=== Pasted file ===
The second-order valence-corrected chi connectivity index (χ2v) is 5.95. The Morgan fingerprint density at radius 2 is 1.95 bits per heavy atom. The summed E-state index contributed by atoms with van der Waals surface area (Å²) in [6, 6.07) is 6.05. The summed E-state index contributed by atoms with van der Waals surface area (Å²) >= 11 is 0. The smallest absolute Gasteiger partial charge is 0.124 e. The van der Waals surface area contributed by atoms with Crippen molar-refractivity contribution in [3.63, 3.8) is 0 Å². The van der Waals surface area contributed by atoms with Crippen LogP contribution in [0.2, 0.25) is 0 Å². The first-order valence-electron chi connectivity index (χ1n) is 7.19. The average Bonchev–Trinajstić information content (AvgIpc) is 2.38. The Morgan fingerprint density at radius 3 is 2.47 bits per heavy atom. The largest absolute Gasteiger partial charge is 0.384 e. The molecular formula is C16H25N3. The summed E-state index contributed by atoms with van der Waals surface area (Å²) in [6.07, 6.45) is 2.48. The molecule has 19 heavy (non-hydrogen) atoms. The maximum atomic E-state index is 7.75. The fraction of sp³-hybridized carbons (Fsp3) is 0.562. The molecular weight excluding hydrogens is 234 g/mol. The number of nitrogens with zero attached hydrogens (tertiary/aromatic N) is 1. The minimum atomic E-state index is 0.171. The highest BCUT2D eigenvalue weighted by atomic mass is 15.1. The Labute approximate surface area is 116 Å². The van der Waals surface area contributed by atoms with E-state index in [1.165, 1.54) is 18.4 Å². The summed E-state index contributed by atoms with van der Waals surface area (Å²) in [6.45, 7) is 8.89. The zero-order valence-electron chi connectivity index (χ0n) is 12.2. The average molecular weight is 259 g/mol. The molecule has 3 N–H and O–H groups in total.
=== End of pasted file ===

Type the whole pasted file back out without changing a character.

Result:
The second-order valence-corrected chi connectivity index (χ2v) is 5.95. The Morgan fingerprint density at radius 2 is 1.95 bits per heavy atom. The summed E-state index contributed by atoms with van der Waals surface area (Å²) in [6, 6.07) is 6.05. The summed E-state index contributed by atoms with van der Waals surface area (Å²) >= 11 is 0. The smallest absolute Gasteiger partial charge is 0.124 e. The van der Waals surface area contributed by atoms with Crippen molar-refractivity contribution in [3.63, 3.8) is 0 Å². The van der Waals surface area contributed by atoms with Crippen LogP contribution in [0.2, 0.25) is 0 Å². The first-order valence-electron chi connectivity index (χ1n) is 7.19. The average Bonchev–Trinajstić information content (AvgIpc) is 2.38. The Morgan fingerprint density at radius 3 is 2.47 bits per heavy atom. The largest absolute Gasteiger partial charge is 0.384 e. The molecular formula is C16H25N3. The summed E-state index contributed by atoms with van der Waals surface area (Å²) in [6.07, 6.45) is 2.48. The molecule has 19 heavy (non-hydrogen) atoms. The maximum atomic E-state index is 7.75. The fraction of sp³-hybridized carbons (Fsp3) is 0.562. The molecular weight excluding hydrogens is 234 g/mol. The number of nitrogens with zero attached hydrogens (tertiary/aromatic N) is 1. The minimum atomic E-state index is 0.171. The highest BCUT2D eigenvalue weighted by atomic mass is 15.1. The Labute approximate surface area is 116 Å². The van der Waals surface area contributed by atoms with E-state index in [1.165, 1.54) is 18.4 Å². The summed E-state index contributed by atoms with van der Waals surface area (Å²) in [6.45, 7) is 8.89. The zero-order valence-electron chi connectivity index (χ0n) is 12.2. The average molecular weight is 259 g/mol. The molecule has 3 N–H and O–H groups in total.